When I began to look beyond my own industry, it was clear that this blind, self destructive, short-term thinking was not confined to television. TV was simply a microcosm for business in general – and, indeed, for the larger culture. What was happening to the networks had happened earlier to the three major motor car companies. Failing to heed the warnings, refusing to meet the competition from abroad because of a fixation on that quarter’s bottom line, they had slowly but surely ceded their dominance. Other industries had gone the same route.

With the proliferation of computers and the convergence of so many digital technologies, it is no exaggeration to say that today we live in a world dominated by numbers. We define ourselves, our values, and our aspirations by SAT scores, Nielsen ratings, box office grosses, cost benefit analysis, quarterly profits, bottom lines, and polls, polls, polls — all of which exert an iron grip on our sense of the possible, and on our very identities. We have become a numbers-oriented culture that places its faith on what we can graph, chart or count, and is suspicious of the unquantifiable, the intuitive, the mysterious.

A culture that becomes a stranger to its own inner human needs – which are, for better or worse, unquantifiable, intuitive and mysterious – is a culture that has lost touch with the best of its humanity. I’m talking about the invisible inner life of the human species in the late 20th Century – the fertile but neglected realm that is the wellspring for human creativity and morality; that portion of ourselves that impels us to create art and literature, and study ethics, philosophy and history; the part of our being that gives rise to our sense of awe and wonder; and our longing for a higher order of meaning. For want of a better term, one can call it the spirit-led, or spiritual, life of our species. Whatever we call it, we have long recognized its presence and accepted that it sets us apart.

And yet, as a student of the American psyche, at no time in my life can I remember our culture being so estranged from this essential part of itself. One can see it in the loss of faith in leaders and institutions – the cynicism, selfishness, and erosion of civility – and the hunger for connectedness that stalks our nation today. In our culture generally, there is an incredible reticence – and in journalism, even a hostility — to explore what may be the most distinctive trait of this remarkable creature, homo sapiens.

Most Americans seem to be aware that we are a nation not enjoying its material success. To scan the cultural landscape today is to see a burgeoning underclass, a growing army of homeless people now stretching into the suburbs, and an increasingly alienated, economically hard-pressed middle-class. Drugs, crime, violence. Racism, hate crimes, mindless massacres, children killing children. Deteriorating cities, and a crumbling infrastructure. What does it say about a culture when nearly one-third of all babies are born to single, unwed mothers? Among black women the figure is 62%, and in some urban areas, 80%. Then there is the mess that is health care – not to mention the environment, that slow motion apocalypse of acid rain, depletion of the ozone layer, and global warming.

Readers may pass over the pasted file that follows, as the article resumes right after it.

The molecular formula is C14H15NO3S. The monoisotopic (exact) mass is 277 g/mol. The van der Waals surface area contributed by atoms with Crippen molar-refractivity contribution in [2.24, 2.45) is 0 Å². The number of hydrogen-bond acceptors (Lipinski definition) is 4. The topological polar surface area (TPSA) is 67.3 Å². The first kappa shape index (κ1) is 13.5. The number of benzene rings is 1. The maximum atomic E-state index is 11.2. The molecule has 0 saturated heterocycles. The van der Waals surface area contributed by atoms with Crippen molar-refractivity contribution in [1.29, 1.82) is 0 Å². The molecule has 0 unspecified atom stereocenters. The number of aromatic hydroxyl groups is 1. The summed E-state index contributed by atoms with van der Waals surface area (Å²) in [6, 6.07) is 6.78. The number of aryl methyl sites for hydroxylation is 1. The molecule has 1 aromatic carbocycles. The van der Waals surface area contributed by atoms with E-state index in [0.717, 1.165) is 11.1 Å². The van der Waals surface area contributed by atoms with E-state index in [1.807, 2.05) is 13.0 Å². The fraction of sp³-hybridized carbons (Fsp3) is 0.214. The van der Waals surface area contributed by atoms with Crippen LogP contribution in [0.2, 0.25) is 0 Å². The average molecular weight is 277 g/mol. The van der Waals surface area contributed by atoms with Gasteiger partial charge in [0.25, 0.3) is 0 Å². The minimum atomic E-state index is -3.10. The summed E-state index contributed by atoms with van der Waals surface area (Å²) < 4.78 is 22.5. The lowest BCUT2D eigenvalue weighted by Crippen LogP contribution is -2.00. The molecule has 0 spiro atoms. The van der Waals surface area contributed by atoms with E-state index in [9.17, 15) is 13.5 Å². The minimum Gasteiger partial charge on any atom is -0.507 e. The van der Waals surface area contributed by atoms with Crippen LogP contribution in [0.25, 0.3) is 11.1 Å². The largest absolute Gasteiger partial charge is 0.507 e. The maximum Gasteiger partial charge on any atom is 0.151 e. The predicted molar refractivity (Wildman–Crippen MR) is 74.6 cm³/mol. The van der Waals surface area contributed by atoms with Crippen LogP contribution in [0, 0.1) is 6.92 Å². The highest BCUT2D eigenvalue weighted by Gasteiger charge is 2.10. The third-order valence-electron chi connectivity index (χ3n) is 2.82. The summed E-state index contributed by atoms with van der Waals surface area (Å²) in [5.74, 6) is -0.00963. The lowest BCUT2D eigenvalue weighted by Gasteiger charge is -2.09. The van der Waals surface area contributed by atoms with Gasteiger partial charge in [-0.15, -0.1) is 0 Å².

The inferences that we draw from this litany of ills may vary. But lift the veil of our partisan postures, and I suspect that most of us will admit that our problems lie beyond the reach of politics alone.

As a writer, I always ask myself, how those people euphemistically called the “little guys” experience all of this. Well… let’s try to imagine what’s going on in the heart and mind of an average American worker — I call him Bill.

(PUT ON BASEBALL CAP) Hi, I’m Bill. How do I experience everything Mr. Lear laid out there? Not the way he does, for damn sure! Let’s see him live on two incomes that don’t even total $49,000 a year – and I’m at the top of the bottom 3/5ths – get that, will ya! – with three kids, one in college hoping like hell she can afford to stay there, and another one gettin’ out of high school in June. This one says he don’t want college, but I wonder if he ain’t sayin’ that cause he knows we’re having trouble figuring out how to send him. Such a great kid.

I carpool 40 minutes to work every day, and maybe an hour and ten minutes coming home. Work used to be only ten minutes away, until they shut down the plant. My father and his father and all his brothers worked at the plant, generation after generation, except for some of us kids who escaped to become druggists, or dentists, or accountants, which our parents, of course, was always pushing us to do. But no matter what – there was always the plant to fall back on – like a floor under our lives. Who knew that floor had a trap door?

Funny… you turn on TV, and all over the dial you got a country full of them stand-up comics with a ton of people laughing at ’em. Where do they find them, anyway? No one I know is laughing!

Something’s wrong, fellas. We’re all drinkin’ the right beer when we ain’t sippin’ the right soft drink; we’re using the right deodorant and rinsing with the right conditioner” but none of us is running along the beach laughin’ with a gorgeous gal — or dancing in the moonlight in a $500 tuxedo — or even sitting in bars with a bunch of the boys, whooping and hollering and hoisting our beers, as if we don’t have a care in the world — like the people you see in them TV ads.

Inside sometimes… I feel like an empty room. You know what I find myself thinking about lately? Church. We used to go to church when our kids were little. Later, when so much else was going on in their lives, and what was going on in church just didn’t grab them, we didn’t press. To tell the truth, we stopped going, too. I can’t say we miss it, ’cause we weren’t getting that much out of it either, but the wife and me talk about it all the time. We’re missing something.